Business Model Mastery: Hitachi Global Storage Technologies

Disk drive manufacturer acquires IBM business unit and quickly relaunches new technology platforms.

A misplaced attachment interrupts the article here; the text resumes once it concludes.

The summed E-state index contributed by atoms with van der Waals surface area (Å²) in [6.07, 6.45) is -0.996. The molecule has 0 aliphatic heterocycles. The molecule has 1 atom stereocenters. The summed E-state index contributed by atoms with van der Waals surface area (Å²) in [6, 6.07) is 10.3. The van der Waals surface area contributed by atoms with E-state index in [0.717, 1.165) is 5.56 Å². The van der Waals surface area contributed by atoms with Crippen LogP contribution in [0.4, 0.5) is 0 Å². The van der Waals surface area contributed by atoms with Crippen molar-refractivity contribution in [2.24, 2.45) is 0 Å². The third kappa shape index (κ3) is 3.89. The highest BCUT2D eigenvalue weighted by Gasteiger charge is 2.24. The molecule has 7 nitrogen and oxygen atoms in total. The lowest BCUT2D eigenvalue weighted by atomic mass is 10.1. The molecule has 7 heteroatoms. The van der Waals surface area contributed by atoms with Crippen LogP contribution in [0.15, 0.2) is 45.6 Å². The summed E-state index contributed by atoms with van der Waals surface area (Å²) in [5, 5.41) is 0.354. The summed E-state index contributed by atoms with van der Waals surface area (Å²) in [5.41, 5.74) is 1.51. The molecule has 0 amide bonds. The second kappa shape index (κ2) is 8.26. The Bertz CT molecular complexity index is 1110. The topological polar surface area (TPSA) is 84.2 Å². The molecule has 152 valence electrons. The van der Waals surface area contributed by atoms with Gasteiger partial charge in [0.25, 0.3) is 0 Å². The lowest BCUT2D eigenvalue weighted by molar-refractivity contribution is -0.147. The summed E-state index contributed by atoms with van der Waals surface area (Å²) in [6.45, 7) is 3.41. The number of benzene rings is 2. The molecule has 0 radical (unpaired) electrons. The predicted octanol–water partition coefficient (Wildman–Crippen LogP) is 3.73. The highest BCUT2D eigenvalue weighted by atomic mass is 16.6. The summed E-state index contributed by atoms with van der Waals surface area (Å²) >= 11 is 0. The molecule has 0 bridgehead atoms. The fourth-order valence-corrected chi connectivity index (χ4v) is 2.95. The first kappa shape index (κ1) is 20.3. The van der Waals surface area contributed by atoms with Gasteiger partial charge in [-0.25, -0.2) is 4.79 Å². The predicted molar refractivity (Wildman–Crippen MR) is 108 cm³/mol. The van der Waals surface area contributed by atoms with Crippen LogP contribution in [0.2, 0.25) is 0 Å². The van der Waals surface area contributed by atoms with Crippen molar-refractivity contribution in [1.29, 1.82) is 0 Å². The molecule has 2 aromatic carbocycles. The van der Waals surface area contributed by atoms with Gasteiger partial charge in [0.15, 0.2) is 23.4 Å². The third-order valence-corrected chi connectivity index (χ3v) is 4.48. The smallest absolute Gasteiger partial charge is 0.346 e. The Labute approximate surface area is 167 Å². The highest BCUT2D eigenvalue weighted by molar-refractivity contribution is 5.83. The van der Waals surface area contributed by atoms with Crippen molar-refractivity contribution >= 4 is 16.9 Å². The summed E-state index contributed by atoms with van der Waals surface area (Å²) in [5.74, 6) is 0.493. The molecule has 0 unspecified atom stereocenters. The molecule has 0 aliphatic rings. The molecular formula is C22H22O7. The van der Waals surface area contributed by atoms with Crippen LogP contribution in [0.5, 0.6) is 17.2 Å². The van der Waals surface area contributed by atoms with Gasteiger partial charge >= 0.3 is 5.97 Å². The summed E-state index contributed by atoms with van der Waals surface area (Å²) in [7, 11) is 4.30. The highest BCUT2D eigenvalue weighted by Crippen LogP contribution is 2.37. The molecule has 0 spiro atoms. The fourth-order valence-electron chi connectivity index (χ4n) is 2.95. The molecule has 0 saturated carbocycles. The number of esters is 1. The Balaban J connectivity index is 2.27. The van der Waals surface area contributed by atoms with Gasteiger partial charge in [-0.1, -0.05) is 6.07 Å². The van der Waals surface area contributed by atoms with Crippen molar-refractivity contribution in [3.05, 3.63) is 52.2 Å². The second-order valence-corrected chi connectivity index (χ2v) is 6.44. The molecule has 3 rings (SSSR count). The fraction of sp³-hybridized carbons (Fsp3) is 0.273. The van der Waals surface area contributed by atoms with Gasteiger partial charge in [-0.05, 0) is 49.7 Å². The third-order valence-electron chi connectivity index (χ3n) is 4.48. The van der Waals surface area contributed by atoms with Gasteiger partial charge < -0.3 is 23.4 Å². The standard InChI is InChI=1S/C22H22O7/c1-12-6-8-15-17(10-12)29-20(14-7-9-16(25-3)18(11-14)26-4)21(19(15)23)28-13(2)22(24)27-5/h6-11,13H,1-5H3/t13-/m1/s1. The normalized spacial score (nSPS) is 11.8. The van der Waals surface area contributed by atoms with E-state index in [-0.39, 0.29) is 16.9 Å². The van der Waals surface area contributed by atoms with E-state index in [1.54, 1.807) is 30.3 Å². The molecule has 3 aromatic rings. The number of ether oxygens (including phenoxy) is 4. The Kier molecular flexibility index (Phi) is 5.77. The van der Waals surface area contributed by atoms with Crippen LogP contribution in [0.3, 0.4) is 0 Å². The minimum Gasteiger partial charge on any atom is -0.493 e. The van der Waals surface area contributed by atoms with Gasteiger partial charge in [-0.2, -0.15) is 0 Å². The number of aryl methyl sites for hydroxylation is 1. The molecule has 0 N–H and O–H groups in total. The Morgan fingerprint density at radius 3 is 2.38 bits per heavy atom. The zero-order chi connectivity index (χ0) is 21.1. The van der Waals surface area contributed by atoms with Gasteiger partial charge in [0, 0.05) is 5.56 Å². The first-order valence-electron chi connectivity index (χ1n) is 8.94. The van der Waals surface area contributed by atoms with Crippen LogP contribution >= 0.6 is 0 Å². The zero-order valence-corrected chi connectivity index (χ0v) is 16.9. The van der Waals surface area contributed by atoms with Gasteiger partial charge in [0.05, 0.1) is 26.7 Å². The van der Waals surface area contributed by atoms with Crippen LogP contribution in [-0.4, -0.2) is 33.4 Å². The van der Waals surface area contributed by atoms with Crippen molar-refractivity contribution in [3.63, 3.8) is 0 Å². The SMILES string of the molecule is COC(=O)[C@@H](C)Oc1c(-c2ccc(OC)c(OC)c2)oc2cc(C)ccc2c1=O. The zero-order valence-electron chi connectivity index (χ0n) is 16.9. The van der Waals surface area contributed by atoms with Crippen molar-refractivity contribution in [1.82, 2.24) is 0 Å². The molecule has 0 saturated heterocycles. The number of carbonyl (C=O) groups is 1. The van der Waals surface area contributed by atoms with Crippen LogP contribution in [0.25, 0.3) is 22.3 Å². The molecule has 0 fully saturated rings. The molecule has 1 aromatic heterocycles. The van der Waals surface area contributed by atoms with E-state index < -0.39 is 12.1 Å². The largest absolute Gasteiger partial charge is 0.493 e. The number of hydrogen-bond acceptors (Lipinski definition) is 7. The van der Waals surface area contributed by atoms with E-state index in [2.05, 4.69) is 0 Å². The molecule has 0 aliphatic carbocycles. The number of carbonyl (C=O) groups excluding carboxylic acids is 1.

Companies Mentioned
Posted on Nov 03, 2006